In general, the first thing we always want to do is make sure that our person is safe so you can’t be right up in their grill trying to intervene because that’s typically going to make it a lot worse. Instead, you can provide some distance and it’s visual supervision but you also want to make sure that they’re not near anything like a potential tripping hazard, so ensure their safety first. Then, if you think of it as a ladder, this is a really good technique so if your person is, let’s say on an emotional scale they’re at a hundred, then that’s not the time to say “let’s talk in our quiet indoor voice, let’s listen to some classical music” because it just does not resonate. Instead, it’s not like you’re going to start yelling at them, but you want to really acknowledge them like “you look really upset, how can I help”. They may not even be able to hear you in that moment but if they’re pacing, for example, you can walk parallel to them and you can start slowing your walking down a little bit so that their pacing slows down a little bit because people will typically mimic.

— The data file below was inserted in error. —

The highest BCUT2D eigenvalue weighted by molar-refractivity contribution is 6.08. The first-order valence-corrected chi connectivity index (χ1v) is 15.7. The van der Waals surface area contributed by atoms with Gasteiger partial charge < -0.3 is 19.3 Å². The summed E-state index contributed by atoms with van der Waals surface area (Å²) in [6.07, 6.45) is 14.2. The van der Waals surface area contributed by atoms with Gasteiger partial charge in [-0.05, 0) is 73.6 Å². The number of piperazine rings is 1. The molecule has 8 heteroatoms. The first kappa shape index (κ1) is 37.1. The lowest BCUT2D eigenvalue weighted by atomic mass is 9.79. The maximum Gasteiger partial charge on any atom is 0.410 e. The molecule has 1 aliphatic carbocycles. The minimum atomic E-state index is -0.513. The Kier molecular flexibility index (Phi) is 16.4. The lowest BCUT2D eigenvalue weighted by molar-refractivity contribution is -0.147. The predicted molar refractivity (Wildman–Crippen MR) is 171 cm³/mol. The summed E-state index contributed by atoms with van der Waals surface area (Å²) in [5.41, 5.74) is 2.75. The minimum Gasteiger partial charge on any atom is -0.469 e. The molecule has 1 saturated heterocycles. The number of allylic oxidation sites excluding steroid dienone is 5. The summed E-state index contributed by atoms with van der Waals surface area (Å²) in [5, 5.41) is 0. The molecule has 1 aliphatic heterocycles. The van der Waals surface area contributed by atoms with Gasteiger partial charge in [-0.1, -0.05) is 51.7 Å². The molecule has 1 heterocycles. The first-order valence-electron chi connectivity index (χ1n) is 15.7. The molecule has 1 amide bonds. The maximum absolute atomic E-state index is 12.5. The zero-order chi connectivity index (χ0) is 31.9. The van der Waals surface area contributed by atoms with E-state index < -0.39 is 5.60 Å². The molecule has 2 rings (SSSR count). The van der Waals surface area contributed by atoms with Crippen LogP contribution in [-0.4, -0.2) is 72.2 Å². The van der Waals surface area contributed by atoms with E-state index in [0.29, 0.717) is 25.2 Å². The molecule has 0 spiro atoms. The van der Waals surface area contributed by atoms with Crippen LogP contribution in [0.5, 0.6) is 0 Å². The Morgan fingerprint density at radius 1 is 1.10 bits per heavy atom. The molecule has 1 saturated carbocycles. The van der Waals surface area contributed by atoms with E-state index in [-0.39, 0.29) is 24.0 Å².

How do I cope with sundowning?
By Bill Fisher | October 21st, 2020